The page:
Animation of the shearographic images allows visualization of defects at a multiplicity of stress states, some of the stress states may not cause the “washed out” effect and further the apparent motion created by animation of the images manifests a real defect as opposed to the light effect. Animation of the shearograms goes through a substantial continuity of stress states, therefore defects that may not be present at two chosen stress states become apparent in the animation. These advantages in animation of the shearographic images provide better accuracy in detecting defects and provides for shorter analysis times by an operator.
It has been recognized that a number of signal processing techniques, such as, but not limited to the use of fuzzy logic, neural networks, artificial intelligence, and pattern recognition techniques, may be applied to perform automatic defect identification. However, systems such as this tend to be inherently complex and substantially costly. Therefore, retaining a human operator, but cutting down on the operators' required attendance time by providing the operator with numerous simultaneous animations, has the effect of providing substantial cost savings.
Although animation of shearographic images may be preferable at a rate of at least 15 frames per second, it should be noted that frame rates of less than 15 frames per second may also be used effectively, however the animation may appear discretized as compared to an animation running at least 15 frames per second. Further, it should be appreciated that frame rates of more than 30 frames per second may be advantageous in specific applications and may become simpler to implement as microprocessor and video capture technology is improved.
It should be appreciated that although a differencing approach to producing each shearogram is described above, the methods and apparatuses disclosed may be applied to different image resolving techniques, including but not limited to continuous integration. Continuous integration describes the process of taking a first interference image and subtracting a second interference image to produce a first shearogram. A third interference image is taken and subtracted from the first shearogram to produce a second shearogram. A fourth interference image is then taken and subtracted from the second shearogram to produce a third shearogram. This sequence is continued throughout the testing cycle. The continuous integration technique and other techniques known to those of ordinary skill in the art, lend themselves to the animation techniques disclosed above and can be applied thereto without departing from the spirit and scope of the present invention.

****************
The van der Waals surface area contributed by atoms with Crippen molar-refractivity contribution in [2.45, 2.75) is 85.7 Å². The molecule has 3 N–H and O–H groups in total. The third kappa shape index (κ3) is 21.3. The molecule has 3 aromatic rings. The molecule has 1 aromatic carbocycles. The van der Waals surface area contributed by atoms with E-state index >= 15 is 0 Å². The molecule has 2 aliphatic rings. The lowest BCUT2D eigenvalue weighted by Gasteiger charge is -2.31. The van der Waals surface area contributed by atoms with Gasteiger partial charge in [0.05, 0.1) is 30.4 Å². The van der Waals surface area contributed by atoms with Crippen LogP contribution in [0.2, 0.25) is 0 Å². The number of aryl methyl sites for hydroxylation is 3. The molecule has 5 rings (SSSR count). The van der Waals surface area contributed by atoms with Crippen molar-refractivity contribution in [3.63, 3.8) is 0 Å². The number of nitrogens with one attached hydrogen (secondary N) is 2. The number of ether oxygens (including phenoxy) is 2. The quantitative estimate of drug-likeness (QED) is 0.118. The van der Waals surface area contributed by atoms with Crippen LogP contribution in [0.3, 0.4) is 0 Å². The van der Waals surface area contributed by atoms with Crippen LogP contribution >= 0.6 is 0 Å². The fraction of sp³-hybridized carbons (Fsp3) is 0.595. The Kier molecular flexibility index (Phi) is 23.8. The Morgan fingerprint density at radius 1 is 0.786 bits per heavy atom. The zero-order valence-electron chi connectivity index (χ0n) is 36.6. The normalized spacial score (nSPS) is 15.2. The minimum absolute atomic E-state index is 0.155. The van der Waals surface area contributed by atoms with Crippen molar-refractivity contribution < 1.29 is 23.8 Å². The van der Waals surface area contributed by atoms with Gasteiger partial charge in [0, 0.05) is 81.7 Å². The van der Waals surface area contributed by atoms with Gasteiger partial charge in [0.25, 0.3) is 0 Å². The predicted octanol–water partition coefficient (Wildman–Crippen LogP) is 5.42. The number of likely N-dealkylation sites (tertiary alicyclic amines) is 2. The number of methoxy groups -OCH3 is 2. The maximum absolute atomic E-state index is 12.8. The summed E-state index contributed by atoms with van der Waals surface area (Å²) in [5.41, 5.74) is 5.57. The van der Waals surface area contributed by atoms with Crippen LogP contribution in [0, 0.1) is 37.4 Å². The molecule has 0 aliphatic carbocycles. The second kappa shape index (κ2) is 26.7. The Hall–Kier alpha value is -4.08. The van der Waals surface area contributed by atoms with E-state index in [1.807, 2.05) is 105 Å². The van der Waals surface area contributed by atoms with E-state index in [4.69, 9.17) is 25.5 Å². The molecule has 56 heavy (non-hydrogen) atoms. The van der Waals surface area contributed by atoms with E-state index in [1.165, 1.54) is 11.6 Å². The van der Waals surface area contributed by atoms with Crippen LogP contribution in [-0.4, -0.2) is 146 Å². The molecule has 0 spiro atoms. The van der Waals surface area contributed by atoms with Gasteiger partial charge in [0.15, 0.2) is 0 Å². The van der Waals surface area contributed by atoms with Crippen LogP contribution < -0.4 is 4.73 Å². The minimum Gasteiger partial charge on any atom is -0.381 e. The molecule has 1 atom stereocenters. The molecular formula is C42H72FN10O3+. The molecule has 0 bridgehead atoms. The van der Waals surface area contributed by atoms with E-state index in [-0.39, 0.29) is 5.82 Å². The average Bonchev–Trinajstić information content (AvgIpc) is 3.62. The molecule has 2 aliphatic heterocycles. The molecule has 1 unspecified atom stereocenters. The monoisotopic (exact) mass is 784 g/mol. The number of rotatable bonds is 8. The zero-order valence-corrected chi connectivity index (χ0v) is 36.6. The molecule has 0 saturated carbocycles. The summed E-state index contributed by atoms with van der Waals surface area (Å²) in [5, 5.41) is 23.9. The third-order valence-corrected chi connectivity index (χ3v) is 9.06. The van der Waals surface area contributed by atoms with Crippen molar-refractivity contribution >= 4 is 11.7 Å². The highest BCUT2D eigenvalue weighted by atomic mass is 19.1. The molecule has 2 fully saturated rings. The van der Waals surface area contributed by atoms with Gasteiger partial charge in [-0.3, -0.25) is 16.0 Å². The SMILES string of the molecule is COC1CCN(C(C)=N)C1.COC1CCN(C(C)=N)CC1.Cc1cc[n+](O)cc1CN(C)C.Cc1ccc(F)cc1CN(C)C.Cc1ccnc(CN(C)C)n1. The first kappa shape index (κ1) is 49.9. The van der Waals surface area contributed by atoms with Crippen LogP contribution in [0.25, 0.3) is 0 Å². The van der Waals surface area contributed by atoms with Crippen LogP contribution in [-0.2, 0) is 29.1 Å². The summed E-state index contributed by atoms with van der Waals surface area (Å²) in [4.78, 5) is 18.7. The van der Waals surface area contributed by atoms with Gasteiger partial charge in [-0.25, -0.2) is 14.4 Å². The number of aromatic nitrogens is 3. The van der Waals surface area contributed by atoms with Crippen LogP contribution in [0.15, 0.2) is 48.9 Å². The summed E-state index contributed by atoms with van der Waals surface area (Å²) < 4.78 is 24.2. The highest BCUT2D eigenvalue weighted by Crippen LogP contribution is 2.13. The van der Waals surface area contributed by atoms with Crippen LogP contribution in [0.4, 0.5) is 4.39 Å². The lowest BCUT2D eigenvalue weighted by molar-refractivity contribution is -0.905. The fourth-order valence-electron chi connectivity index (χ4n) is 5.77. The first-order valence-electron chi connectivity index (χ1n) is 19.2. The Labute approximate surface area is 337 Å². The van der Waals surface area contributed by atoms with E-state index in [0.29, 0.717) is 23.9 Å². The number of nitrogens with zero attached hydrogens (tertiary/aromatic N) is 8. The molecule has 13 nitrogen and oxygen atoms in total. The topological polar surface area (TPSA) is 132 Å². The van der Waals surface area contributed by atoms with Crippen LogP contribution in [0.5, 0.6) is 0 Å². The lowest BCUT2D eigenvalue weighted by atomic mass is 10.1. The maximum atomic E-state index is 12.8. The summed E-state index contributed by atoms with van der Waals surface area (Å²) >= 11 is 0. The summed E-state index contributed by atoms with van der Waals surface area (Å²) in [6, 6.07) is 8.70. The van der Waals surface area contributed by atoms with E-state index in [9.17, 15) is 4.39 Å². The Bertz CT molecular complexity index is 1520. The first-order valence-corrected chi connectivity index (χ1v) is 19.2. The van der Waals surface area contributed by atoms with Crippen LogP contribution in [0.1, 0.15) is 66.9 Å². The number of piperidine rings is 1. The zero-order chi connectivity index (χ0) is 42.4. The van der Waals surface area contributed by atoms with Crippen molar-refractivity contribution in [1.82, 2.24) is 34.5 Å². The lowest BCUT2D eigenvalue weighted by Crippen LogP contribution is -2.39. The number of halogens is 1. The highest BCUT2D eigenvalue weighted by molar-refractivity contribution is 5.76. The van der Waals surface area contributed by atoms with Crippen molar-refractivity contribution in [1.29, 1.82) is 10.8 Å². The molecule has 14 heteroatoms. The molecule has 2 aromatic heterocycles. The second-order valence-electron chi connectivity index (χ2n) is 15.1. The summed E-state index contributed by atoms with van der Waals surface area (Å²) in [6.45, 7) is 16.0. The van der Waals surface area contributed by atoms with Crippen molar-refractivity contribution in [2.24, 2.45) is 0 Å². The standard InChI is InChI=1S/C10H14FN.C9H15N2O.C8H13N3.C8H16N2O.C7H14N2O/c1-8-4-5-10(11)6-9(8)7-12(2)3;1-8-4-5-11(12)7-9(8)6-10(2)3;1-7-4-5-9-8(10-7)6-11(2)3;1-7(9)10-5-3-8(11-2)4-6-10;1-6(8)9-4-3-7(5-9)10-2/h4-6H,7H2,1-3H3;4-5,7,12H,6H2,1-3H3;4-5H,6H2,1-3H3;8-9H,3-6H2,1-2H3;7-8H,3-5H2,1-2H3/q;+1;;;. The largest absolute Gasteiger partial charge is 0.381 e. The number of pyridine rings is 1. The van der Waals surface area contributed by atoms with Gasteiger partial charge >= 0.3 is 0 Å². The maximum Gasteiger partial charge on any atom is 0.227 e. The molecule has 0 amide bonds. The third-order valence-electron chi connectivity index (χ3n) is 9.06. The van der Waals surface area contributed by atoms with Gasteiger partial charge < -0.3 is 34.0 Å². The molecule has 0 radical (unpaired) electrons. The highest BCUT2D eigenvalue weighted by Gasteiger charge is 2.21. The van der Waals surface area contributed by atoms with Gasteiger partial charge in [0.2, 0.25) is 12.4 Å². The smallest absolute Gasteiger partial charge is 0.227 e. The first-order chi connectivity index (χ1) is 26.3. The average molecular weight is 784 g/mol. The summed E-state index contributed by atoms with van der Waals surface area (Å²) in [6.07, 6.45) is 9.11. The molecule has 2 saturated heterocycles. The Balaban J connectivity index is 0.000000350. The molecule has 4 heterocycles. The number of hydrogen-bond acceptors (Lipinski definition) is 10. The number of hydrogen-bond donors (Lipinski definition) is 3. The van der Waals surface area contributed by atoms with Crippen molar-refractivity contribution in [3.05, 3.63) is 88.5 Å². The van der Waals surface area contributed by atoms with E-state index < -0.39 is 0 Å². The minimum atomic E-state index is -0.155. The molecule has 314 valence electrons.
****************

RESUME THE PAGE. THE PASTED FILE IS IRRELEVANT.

The process and apparatus described above should be appreciated to optimize a number of competing factors associated with shearographic imaging, especially as applied to the testing for defects in retread tires (although clearly not limited to this application). These competing factors include, but are not limited to, maximizing data, maximizing accuracy, minimizing operator attendance time, available light wavelengths, object size, equipment costs, and optical field of view. By animating shearograms in a plurality of sectors on a display screen, a number of these competing factors are optimized.
It is understood that, while the detailed drawings and examples given describe preferred exemplary embodiments of the present, they are for purposes of illustration only. The method and apparatus of the invention is not limited to the precise details and conditions disclosed. For example, the invention is not limited to the specific frame rates at which shearographic images are captured or displayed. Further, the number of sectors of the test object is completely variable and, the object being tested may be any of a number of test objects. Still further, the method by which the test object is placed under stress may be any of a number of techniques. Still further, other optical systems that produce interference images, other than shearographic camera 30, may be applied to produce shearograms. Various changes may be made to the details disclosed without departing from the spirit of the invention, which is defined by the following claims.
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|US20090121891 *||Sep 25, 2008||May 14, 2009||Michael Sigillito||Comparative tire animation|
|EP1278043A2 *||Jul 17, 2002||Jan 22, 2003||Bandag Licensing Corporation||Shearographic imaging machine|
|EP1278043A3 *||Jul 17, 2002||May 7, 2003||Bandag Licensing Corporation||Shearographic imaging machine|
|EP2065674A1||Jul 17, 2002||Jun 3, 2009||Bandag Incorporated||Shearographic imaging machine|
|WO2009061343A1 *||Sep 26, 2008||May 14, 2009||Bridgestone Firestone North American Tire, Llc||Comparative tire animation|
|U.S. Classification||356/458, 356/520|
|International Classification||B60C25/00, G01B11/16, G01N21/84|
|Jun 16, 1999||AS||Assignment|
Owner name: BANDAG INCORPORATED, IOWA
Free format text: ASSIGNMENT OF ASSIGNORS INTEREST;ASSIGNORS:LINDSAY, JOHN S.;GRIDLEY, JASON L.;REEL/FRAME:010040/0752
Effective date: 19990614
|Mar 15, 2002||AS||Assignment|
Owner name: BANDAG LICENSING CORPORATION, IOWA
Free format text: ASSIGNMENT OF ASSIGNORS INTEREST;ASSIGNOR:BANDAG, INCORPORATED;REEL/FRAME:012713/0035
Effective date: 20020207
|Sep 22, 2004||FPAY||Fee payment|
Year of fee payment: 4
|Jul 15, 2005||AS||Assignment|
Owner name: BANDAG, INCORPORATED, IOWA
Free format text: MERGER;ASSIGNOR:BANDAG LICENSING CORPORATION;REEL/FRAME:016263/0547
Effective date: 20041110
|Oct 16, 2008||FPAY||Fee payment|
Year of fee payment: 8
|Sep 27, 2012||FPAY||Fee payment|
Year of fee payment: 12